Guest Blogger: Tom Lounsbury
When the first European explorers arrived, they quickly adopted the canoe as well because it was a unique watercraft that maintained a shallow draft and was fully capable of carrying a load and navigating a diverse mixture of streams, rivers and lakes, and light enough to be portaged on land around obstacles. The canoe would play a major role in the early development of this country, including for trade and commerce. The well-known French voyagers are a prime example.
Depending upon the region and local resources the canoe could have a fixed framework covered with bark or animal skins, or be a dugout created from a large tree trunk. What comes to mind most often is the typical birch bark canoe that was actually a lot more durable than you might think, and it could be easily repaired with local natural materials found along the riverbank or lakeshore. I can remember some artists’ depictions of birch bark canoes as having the white side of the birch bark facing outward, but in reality they were constructed with the bark’s dark side outward. The birch bark for canoes was peeled from trees during springtime when the bark was at its thickest state, and was sewn together over a cedar framework using spruce roots, and pine gum was used for caulking. Birch bark canoes actually stayed in use right up to the early 20th century.
The early canoes didn’t feature seats either, as kneeling allowed for more agility and stability during paddling (I’ve found that when I want to do some serious paddling, I instinctively go into a kneeling position with my rear braced at the edge of the seat, which allows me to lean forward and put more constructive energy into my paddle-strokes). The wood/canvas canoe would eventually ease the birch bark canoe out, but like the birch bark canoe, it too required occasional repairs when the cloth covering was torn by hitting underwater obstructions (a repair kit was mandatory item to have on long hauls). The canvas/wood canoe, which required regular upkeep would eventually then become eased out by today’s very durable and weather resistant aluminum, fiberglass and Kevlar (various plastics) canoes.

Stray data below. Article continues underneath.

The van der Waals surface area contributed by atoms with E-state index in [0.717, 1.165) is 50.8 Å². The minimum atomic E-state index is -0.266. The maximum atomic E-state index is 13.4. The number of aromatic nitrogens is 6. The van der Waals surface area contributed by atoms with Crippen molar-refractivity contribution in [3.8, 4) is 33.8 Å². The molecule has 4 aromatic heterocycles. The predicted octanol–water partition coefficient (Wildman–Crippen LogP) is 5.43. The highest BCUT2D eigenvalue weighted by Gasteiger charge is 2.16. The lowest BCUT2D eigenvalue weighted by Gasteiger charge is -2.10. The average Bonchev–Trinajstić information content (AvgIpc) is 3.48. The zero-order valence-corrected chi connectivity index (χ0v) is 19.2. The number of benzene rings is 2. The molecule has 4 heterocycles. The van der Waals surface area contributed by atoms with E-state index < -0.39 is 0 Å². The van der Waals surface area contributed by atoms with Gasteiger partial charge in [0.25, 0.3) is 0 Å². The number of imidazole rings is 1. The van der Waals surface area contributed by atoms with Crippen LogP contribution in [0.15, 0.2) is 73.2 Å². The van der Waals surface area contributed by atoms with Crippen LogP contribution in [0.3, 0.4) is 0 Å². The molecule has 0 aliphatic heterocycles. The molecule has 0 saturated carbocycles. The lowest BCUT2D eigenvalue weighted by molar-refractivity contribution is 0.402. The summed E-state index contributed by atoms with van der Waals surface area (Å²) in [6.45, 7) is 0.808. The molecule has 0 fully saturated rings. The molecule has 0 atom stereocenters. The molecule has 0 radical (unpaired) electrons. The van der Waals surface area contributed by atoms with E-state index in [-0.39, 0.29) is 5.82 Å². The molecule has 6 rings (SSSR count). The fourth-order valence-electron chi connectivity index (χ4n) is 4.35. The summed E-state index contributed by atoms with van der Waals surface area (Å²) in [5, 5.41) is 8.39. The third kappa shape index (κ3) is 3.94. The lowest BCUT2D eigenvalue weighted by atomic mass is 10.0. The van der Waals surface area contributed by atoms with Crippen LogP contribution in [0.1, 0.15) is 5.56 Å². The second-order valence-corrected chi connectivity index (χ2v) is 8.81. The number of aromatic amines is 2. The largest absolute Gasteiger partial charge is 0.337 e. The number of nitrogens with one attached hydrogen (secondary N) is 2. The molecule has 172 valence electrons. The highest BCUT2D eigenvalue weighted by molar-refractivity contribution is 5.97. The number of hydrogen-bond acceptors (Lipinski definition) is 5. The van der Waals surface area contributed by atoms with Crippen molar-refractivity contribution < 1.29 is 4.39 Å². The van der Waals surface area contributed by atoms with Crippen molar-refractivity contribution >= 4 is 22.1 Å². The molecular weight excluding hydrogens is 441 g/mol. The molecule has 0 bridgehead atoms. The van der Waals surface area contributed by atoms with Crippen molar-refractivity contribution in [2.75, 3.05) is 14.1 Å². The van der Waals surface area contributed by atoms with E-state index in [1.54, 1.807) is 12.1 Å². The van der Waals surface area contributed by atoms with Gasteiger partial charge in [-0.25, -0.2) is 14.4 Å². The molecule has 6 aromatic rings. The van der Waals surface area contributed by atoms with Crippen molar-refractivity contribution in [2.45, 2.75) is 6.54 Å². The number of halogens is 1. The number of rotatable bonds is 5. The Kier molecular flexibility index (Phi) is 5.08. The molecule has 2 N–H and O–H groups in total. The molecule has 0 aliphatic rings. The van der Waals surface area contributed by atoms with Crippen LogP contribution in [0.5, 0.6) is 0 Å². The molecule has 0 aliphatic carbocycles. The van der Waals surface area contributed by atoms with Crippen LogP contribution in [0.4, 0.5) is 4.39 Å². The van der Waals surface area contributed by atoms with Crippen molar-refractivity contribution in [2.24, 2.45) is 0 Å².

My first canoeing experience began as a kid on the Cass River more than 50 years ago using a wood/canvas canoe owned by some friends. I became immediately smitten with canoeing and have been doing it ever since. Although I have canoed multiple rivers all over Michigan, the Thumb’s Cass River has remained my favorite. No doubt my having grown up and still living in close proximity to the Cass River helps with my affection due to this ready access that is close to home. Just the same, canoeing the Cass River is not a boring pastime as it has its share of challenges including fast water and rapids, and plenty of scenery, including wildlife.
To start, there is nothing difficult about learning how to canoe and it is a great pastime for the whole family. There are some special paddle strokes, such as the “J-stroke” that more easily turn the canoe, but usually a pair of folks can quite quickly pick up the technique of working a canoe together as a team. The person sitting in the stern has the most control as far as direction and thus is captain. The person in the bow has the best vantage point for seeing things such as rocks ahead and is thus the navigator. Personally I have no preference or problem sitting in either position.
Being a farm kid, I never had much of an opportunity back then to be a Cub Scout or Boy Scout, but when I got into high school I was fortunate to become an Explorer Scout (Troop 2974 of Cass City), which was strong into doing outdoors related activities. A key springtime activity was canoeing down the Cass River with our canoes loaded with camping gear, and our goal for a two-day paddle was to reach at least Vassar, and if conditions (such as weather) allowed, go all the way to Frankenmuth (yes folks, unless you are an Olympic-type paddler, it takes at least two days to canoe from Cass City to Frankenmuth – the Cass River features bountiful twists and turns as it winds through the Thumb).
I will always remember my first canoe trip with fellow Explorer Scouts, as it was a true adventure. I was in the stern and Bill Perlaki Jr was my bowman and we made a great team. Needless to say we all had important items such as sleeping bags and spare clothes in waterproof containers because that first stretch entailed its share of rapids and unexpected obstacles (during this timeframe a lot of elm trees, which lined the riverbank in certain areas, had succumbed to the Dutch Elm Disease and some had toppled into the river). Such made for some interesting navigation, especially if it included rapids in the mix. It was a thrill ride I loved clean to the core of my being, and we all made it through without any mishaps (we had several canoes, each filled with two people and their camping gear).